Stress relaxation and creep behavior of 16 commercial propylene-ethylene block copolymers was measured in a molten state. The relaxation moduli of samples with monomodal molecular weight distribution decrease monotonously with time, while those with bimodal molecular weight distribution show plateau or shoulder at long times. The bimodality of molecular weight distribution in the latter samples is due to the ethylene-propylene copolymer component with high molecular weight. The plateau at long times is more noticeable as the bimodality is stronger. The height and width of the plateau is independent of the ethylene content. A PP-HDPE-EFR blend which was made as a model material of propylene-ethylene block copolymer does not show the plateau. The relaxation modulus at high temperature is always lower than that at low temperature, the time-temperature superposition can be pefrormed well in all the measured range, and the shift factor obeys the Arrhenius equation. It was assumed from the above experimental results that appearance of the plateau at long times originates mainly from the bimodality of molecular weight distribution, not from the dispersion state of the ethylene-propylene copolymer particles.
We developed an unique device for measuring the viscosity of the liquids, using the mechanism of the tuning-folk vibration. This device has a pair of plate springs with a circular plate mounted on the end. When a pair of circular plate is operated in a sample by a resonance vibration in a reverse phase at a constant frequency, its amplitude is inversely proportional to the viscosity of the sample. So the viscosity can be obtained by measuring the amplitude. This device uses the standard liquid for calibration, and stores the calibration curve of the relationship between the amplitude value and the viscosity of standard sample. The rheologycal complicated materials can also be characterized by using this device.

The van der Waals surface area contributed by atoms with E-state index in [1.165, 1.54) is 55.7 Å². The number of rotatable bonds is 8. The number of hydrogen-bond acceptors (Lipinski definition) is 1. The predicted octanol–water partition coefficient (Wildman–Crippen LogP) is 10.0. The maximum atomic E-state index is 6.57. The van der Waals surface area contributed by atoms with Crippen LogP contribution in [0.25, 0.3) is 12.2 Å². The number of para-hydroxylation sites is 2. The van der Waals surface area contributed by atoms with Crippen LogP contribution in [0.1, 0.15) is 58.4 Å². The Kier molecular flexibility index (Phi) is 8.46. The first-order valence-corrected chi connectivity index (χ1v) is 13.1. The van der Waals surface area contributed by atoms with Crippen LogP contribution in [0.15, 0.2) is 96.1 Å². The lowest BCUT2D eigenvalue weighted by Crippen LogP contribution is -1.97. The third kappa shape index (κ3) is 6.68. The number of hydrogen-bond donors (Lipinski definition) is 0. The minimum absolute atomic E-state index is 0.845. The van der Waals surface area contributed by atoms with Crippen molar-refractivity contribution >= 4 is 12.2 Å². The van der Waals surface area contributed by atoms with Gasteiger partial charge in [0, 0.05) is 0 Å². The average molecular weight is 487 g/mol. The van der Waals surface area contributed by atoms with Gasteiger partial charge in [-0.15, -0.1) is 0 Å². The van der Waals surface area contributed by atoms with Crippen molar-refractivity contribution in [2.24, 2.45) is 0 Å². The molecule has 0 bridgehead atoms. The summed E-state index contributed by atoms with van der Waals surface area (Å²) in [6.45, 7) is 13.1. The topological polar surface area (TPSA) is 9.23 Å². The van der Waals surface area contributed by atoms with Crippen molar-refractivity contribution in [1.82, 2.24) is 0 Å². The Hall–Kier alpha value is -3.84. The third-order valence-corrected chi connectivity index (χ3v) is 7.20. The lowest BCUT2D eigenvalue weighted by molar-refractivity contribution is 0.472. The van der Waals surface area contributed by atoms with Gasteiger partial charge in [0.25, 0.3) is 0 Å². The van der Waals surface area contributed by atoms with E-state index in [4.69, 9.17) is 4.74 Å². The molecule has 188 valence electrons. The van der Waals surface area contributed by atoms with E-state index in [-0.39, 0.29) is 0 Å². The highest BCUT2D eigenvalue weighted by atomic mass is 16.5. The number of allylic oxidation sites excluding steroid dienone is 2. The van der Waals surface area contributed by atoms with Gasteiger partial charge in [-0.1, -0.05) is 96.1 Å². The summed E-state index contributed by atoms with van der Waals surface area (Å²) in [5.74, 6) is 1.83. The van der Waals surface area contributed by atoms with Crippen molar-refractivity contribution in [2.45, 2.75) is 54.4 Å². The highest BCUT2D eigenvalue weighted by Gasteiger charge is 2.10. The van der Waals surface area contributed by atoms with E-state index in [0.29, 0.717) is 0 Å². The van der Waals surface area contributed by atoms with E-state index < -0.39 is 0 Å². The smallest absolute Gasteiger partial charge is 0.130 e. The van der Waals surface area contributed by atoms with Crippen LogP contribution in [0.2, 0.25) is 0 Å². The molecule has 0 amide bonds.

The change of optical property on transverse drawing of a uniaxally oriented PET film was investigated. The birefringence in the plane of film decreased in proportion to transverse draw ratio, and come to zero in the optically balanced condition. The optical axis of uniaxally oriented film separated into two optical axes in the plane perpendicular to the transverse draw direction. At the optically balanced condition, the two separated optical axes joined into one optical axis perpendicular to the plane of films. These observations could be described well with a model based on the assumption that a refractive index in each principal direction changes in proportion to draw ratio.
An apparatus was constructed for simultaneous measurements of the dynamic birefringence and the complex Young's modulus. The frequency range was 1-200 Hz. The instrument was calibrated with a polybutadiene film, for which the stress optical law was expected to hold well. The stress optical coefficient estimated by dynamic birefringence measurement was consistent with the result of the static measurement. The stress-optical law did not hold valid for a polystyrene film containing 5 wt% dibutyl phtalate in the glass-to-rubber transition region.
A simple relationship between the steady-shear polymer viscosity and the zero-frequency storage modulus for dilute polymer solutions is developed. It combines the Oldroyd-B model with the Zimm theory yielding a result that enables the prediction of elastic properties from a given ηp at zero deformation conditions. A correlation established from a large number of experimental data obtained for various solutions of polyacrylamide (Separan) and a polyisobutylene (PIB) agrees well with the theoretical expression. The relationship is also found to be applicable to other polymeric systems such as dilute solutions of xanthan gum and Pusher 700. Based on the simple fluid theory, the correlation may be used to predict the first normal stress coefficient at zero sear rate condition.